Engages students in debate about the way in which early childhood curriculum is influenced by the historical, political, theoretical, ideological, cultural and social context both nationally and internationally.
The aim of this paper is to challenge students to think critically about curriculum.
Te Whāriki has been an integral part of early childhood practice in this country for
almost two decades. There is evidence to suggest that it has been influential in the
development of other curriculum documents throughout the world. The sector has a sense
of pride and ownership that the Aotearoa New Zealand curriculum has been seen as innovative.
It is a curriculum that is strongly based on the rights of the child and seeks to
empower children to be active learners and participants in their world.
However, sometimes curriculum discourse can be taken for granted and become what Foucault would call a regime of truth. To avoid this happening we need to be constantly reflecting on Te Whāriki, considering and reconsidering whether there may be alternative approaches. Does the curriculum provide a basis for the weaving of exemplary practice? Does the curriculum create learning possibilities meaningful and relevant for all children? Does the curriculum fit the educational thinking of the 21st century? It is important you engage in ongoing dialogue and debate about appropriate curriculum.
To assist in a critical reflection of Te Whāriki students will have an opportunity to explore and debate curriculum approaches that have been developed in Australia, the Asia/Pacific region, Britain and other countries of interest. The final debate will be: what could or should early childhood curriculum look like in this country in the 21st century?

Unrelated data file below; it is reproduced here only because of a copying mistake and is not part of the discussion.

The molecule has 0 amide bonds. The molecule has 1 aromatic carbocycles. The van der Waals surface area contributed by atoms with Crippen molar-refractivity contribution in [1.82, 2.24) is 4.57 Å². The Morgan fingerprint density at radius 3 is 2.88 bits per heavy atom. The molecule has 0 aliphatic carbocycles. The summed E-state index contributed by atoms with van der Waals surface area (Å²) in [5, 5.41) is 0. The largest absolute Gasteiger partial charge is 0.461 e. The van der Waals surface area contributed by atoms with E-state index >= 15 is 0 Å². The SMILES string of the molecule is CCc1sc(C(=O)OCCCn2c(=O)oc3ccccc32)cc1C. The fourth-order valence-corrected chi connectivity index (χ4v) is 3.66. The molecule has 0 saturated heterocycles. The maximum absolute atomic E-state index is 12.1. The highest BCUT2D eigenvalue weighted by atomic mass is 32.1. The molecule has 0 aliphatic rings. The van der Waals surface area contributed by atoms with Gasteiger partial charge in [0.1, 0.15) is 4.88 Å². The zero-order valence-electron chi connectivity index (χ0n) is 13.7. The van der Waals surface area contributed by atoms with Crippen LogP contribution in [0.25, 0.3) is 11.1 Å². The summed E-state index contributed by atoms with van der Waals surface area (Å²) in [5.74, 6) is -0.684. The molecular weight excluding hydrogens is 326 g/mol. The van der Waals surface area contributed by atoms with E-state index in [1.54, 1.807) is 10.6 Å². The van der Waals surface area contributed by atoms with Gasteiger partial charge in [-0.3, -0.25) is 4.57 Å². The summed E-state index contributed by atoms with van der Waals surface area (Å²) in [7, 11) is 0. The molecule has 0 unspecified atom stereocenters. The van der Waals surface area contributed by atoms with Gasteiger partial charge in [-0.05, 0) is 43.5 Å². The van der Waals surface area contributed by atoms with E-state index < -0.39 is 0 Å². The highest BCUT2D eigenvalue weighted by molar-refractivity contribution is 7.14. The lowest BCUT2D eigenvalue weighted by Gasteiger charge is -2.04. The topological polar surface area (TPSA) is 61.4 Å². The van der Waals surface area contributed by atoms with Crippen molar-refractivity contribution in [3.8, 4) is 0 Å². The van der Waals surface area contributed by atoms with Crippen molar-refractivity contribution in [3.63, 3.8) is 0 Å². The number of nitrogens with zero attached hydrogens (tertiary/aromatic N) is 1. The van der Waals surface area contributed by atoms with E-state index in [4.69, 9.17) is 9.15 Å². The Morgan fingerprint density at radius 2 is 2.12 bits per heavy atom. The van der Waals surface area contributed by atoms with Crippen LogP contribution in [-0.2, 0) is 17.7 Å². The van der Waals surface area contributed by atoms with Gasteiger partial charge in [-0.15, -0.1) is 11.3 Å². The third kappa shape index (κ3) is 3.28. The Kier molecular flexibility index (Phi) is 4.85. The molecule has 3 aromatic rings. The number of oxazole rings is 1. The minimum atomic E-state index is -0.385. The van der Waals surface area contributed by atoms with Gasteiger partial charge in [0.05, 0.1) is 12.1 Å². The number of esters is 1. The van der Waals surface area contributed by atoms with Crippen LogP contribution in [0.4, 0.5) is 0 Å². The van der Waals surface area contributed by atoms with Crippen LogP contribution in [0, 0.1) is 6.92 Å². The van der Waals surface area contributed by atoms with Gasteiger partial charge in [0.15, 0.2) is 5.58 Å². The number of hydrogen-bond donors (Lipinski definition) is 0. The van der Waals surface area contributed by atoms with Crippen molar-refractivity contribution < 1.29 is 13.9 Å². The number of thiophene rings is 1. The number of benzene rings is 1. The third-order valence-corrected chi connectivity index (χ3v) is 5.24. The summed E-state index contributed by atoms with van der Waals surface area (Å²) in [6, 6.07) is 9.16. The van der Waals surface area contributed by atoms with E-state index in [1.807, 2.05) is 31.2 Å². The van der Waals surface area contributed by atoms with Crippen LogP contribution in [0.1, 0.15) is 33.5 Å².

|Paper title||Debating Curriculum|
|Points||18 points 18 points|
|Teaching period(s)||Second Semester, Second Semester|
|Domestic Tuition Fees (NZD)||$863.25|
|International Tuition Fees (NZD)||$3,954.75|
- 36 EDUC points or 108 points
- Limited to
- BTchg, GradDipEdTchg, GradDipTchg
- Early Childhood Education students only.
- This paper is for Early Childhood Education students only.
Dr Sonya Gaches (firstname.lastname@example.org)
- Teaching staff
- Paper Structure
This paper aims to encourage students to deepen their understanding of early childhood curriculum through investigation and debate of the ways in which both national and international curriculum are influenced by historical, theoretical, political, ideological, cultural and social factors. This investigation and debate will lead to an analysis of the provision of early childhood education for all children.
The historical, theoretical, political, ideological, cultural and social contexts of curriculum:
- Impact on early child education
- Impact on learners
Curriculum from a range of national and international perspectives:
- National approaches
- Te Whāriki
- New Zealand Curriculum Framework
- International models
Analysis of the implications for the provision of early childhood education for all children
- Teaching Arrangements
- This paper is taught on the Dunedin and Invercargill campuses.
- Smith, A.B. (2013). Understanding Children and Childhood (5th ed.), Welling, Bridget Williams Publishing
- Lee, W., Carr, M., Soutar, B., & Mitchell, L. (2013). Understanding the Te Whariki Approach: Early Years Education in Practice. London: Routledge
- Nutall, J. (2013), Weaving Te Whariki Aotearoa New Zealand's Early Childhood Curriculum Documentin Theory and Practice, (2nd edition) Wellington: NZCER Press
- Graduate Attributes Emphasised
- Global perspective, Critical thinking, Cultural understanding, Information literacy,
View more information about Otago's graduate attributes.
- Learning Outcomes
- Students who successfully complete this paper will be able:
- To critically examine the ways in which the historical, theoretical, political, ideological, cultural and social context impact on early childhood curriculum and learners
- To investigate curriculum from a range of national and international perspectives
- To synthesise a range of views on early childhood curriculum and analyse the implications for the provision of early childhood education for all children